Dressed as a velvety black spider, a “pit bull” puppy named Kirby was crowned the “cutest” dog at the Lucas County Pit Crew’s annual costume contest Saturday.
It was a big day all the way around for Kirby, who just a month ago was found shot and bleeding in the 1600 block of Norwalk Street. Not only did Kirby win a box of dog biscuits in the costume contest, but he was formally adopted by Dr. Barb Buford and her family.
Dr. Buford, a veterinarian at Animal Emergency and Critical Care Center of Toledo, said she had been fostering Kirby and decided to adopt the brown and white pup, who is now minus a left front leg.
“He’s a great little dog. He’s got a tremendous personality, and he’s quite the trouper,” she said. “He’s been through so much in the past three weeks.”
Kirby was shot twice in the chest near the top of his front left leg, which had to be amputated. It is not known who shot the dog.
“The bullets completely shattered the bone,” said Jean Keating, executive director of the Lucas County Pit Crew, which took charge of the injured dog from the Lucas County dog warden.
The rescue group held a free rabies clinic Saturday outside PetSmart in Spring Meadows Shopping Center before gathering the 15 or so dogs of varying breeds for the Halloween-inspired costume contest.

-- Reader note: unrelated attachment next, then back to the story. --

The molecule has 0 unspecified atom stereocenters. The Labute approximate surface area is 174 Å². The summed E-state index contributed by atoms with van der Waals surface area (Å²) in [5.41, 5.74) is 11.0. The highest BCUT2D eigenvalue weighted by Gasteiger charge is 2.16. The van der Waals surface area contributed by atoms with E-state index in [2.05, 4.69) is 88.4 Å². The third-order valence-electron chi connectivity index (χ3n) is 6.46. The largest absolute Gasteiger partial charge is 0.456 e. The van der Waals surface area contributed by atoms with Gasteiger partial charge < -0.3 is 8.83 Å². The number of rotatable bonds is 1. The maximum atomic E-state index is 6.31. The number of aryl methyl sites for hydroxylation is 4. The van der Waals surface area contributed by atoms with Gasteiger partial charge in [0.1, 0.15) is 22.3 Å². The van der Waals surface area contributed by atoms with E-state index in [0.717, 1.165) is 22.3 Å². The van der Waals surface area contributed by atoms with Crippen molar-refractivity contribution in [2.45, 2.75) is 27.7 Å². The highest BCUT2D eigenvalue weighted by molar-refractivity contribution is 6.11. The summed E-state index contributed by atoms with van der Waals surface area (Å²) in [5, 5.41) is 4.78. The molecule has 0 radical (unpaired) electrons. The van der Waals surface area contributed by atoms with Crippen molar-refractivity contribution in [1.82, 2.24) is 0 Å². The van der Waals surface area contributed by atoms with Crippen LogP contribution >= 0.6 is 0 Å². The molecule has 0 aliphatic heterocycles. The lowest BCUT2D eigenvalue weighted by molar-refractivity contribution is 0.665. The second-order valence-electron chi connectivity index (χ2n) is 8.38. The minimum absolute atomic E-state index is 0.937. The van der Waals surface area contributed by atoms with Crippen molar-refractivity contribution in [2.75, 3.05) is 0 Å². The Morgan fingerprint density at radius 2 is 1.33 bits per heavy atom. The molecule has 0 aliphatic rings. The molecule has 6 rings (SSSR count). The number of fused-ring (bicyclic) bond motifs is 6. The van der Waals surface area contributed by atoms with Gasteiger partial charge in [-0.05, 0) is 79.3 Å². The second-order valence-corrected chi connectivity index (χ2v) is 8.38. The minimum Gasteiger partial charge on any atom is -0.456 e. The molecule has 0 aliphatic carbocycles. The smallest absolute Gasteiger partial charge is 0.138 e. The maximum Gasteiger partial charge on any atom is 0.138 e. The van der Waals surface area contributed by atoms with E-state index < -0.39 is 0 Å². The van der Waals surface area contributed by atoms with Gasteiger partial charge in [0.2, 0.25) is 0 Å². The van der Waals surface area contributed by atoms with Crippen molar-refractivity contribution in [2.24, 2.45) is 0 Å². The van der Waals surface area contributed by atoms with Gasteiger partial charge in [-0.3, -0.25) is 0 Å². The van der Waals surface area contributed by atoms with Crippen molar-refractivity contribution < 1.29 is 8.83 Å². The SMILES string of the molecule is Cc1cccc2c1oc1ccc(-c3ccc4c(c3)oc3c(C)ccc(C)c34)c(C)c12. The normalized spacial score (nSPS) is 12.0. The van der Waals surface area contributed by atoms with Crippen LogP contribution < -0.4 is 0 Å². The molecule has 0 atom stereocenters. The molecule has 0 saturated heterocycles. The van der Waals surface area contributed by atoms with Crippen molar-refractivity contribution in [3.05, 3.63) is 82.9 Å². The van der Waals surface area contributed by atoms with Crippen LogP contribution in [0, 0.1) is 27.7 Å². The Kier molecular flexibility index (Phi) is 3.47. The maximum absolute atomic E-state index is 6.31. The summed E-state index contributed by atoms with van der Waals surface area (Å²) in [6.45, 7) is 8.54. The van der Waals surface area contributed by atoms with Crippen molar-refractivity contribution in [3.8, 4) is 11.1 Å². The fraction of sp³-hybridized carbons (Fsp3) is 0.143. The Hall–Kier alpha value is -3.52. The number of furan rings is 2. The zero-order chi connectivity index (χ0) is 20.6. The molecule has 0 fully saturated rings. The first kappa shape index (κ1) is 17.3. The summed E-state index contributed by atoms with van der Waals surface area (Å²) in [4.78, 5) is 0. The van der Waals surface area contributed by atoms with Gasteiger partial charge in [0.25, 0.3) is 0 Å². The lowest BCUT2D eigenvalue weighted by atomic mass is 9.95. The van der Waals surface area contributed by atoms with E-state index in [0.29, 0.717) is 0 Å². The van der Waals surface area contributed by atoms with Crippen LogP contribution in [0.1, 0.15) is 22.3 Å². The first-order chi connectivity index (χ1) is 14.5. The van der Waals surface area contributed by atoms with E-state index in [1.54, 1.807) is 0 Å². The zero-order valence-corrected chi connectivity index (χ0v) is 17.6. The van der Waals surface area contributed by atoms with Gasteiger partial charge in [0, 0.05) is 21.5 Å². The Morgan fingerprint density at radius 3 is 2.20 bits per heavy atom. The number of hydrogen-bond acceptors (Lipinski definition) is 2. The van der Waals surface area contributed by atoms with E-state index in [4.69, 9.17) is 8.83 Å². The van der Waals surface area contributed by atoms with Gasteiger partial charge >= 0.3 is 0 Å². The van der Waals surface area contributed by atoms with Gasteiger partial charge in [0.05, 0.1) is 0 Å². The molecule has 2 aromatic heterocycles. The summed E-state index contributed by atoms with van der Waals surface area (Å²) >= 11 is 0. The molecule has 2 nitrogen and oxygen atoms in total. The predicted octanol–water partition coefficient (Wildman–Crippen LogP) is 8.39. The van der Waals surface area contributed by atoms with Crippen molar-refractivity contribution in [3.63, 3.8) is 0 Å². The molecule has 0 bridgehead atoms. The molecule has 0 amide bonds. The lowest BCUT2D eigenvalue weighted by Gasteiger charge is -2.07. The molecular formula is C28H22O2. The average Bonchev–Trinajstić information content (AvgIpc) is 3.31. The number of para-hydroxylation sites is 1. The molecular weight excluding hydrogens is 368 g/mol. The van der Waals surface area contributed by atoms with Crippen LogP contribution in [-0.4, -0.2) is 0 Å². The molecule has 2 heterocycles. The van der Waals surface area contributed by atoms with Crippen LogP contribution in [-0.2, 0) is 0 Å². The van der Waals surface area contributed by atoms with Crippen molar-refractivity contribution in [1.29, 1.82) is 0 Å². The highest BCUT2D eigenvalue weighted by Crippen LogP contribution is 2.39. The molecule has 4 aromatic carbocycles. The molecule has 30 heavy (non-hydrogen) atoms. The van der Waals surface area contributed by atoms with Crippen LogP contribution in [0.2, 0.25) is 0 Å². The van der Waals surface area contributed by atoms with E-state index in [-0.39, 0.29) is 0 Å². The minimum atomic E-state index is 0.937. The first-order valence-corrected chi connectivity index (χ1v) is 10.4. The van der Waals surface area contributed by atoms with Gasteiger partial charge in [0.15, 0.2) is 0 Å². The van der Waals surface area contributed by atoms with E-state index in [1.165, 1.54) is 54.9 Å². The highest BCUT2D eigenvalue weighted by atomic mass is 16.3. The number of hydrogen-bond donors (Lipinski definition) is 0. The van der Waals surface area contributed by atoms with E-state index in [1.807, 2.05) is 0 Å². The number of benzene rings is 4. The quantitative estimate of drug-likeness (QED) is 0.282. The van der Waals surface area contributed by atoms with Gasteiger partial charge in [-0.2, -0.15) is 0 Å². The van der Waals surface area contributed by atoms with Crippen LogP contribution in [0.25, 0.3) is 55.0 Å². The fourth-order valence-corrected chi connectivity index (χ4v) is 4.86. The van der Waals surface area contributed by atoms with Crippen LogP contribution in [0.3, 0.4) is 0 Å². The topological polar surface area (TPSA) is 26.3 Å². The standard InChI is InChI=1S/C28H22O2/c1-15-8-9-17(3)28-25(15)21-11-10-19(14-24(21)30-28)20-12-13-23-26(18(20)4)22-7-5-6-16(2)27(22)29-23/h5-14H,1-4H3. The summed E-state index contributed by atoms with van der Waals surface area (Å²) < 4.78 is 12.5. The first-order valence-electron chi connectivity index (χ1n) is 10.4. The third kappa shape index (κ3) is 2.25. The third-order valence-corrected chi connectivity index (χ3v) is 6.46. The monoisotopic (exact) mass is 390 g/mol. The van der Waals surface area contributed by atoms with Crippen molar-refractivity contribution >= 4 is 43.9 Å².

The overall winner was a Pomeranian named Oliver who was sporting a green dinosaur costume. A white “pit bull” in a red lobster costume was named “funniest,” while a dog disguised as a lion took the “scariest” title.
“They’re all cute. What do you say?” quipped Ned Wisniewski, who served as a judge along with his son, Mitchell, and Mike Vaccaro.
The costumes included a cow, a bumblebee, a ladybug, Batman, and the perfunctory jack-o-lantern.
“It’s easier to pick a president than a dog,” Mr. Vaccaro said after the three judges conferred on the winners.
Tammy Davis of Toledo, Oliver’s owner, said she volunteers with the Pit Crew, a nonprofit that supports protection and guardianship of “pit bull”-type dogs through education, training assistance, spaying and neutering, and adoption, although so far she has not added a “pit bull” to her household of six dogs.
“I think of Oliver as my little pit bull disguised as a Pom,” she said, adding that “pit bulls” are “so sweet. They’re so misunderstood. You look at a little dog and say, ‘how sweet.’ I look at a pit bull and say the same thing.”
Even on three legs, Kirby seemed to be getting along just fine, strutting in a circle for the costume contest.
“Dogs do great” with three legs, Ms. Keating said. “I had a lab-pit mix who lost his leg at 9. He lived to be 13, and even at the end he was up the stairs at night.”